Shami is the highest wicket-taker in the mega tournament with 23 scalps in six matches. His economy rate stands at 5.01, boasting a four-for and three five-wicket hauls.
In the recent semifinal clash against New Zealand at the Wankhede Stadium in Mumbai, Shami rattled the Kiwis batting line with seven wickets.
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Shami missed the initial four matches of the World Cup, with all-rounder Hardik Pandya being the preferred pacer in the team before an ankle injury ruled him out for the remainder of the competition.
Since then, Shami has been phenomenal with his pace and seam, getting the ball to move in every condition.
“I always look at what the situation is, how the pitch and the ball are behaving and if the ball is swinging or not,” Shami told Star Sports.
“And, if the ball is not swinging, I try and bowl stump to stump while trying to land it in a zone where the ball can catch an edge of the batters (when they) are driving.”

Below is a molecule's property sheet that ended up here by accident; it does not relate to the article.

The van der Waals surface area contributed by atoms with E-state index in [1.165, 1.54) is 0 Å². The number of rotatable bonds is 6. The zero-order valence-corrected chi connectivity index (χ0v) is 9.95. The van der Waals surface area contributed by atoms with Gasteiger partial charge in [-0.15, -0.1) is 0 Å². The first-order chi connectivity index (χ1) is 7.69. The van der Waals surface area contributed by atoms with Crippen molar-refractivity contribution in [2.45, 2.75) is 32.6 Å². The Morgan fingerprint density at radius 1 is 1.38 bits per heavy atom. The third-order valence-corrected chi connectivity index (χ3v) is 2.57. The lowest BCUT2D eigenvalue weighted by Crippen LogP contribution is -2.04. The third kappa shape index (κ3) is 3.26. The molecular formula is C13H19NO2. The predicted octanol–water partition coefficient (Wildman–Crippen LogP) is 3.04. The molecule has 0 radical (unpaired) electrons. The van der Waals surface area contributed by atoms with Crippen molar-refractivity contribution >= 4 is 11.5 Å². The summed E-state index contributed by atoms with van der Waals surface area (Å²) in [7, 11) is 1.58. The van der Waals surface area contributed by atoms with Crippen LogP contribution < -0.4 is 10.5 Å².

Former India head coach Ravi Shastri also believes that Shami will have a significant role to play in the final against Australia in Ahmedabad on Sunday.
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“The very first ball, if he (Shami) is sprinting in, (I wish) good luck to the batters. The seam presentation, the way the ball lands… What he has done in this World Cup is to consistently hit the right lengths,” he said during an event in Chennai on Friday.
“Even in Mumbai, he was troubling the batsmen with his skills. Not many got the ball to move around, but he got to do it and got the outside edges,” added Shastri.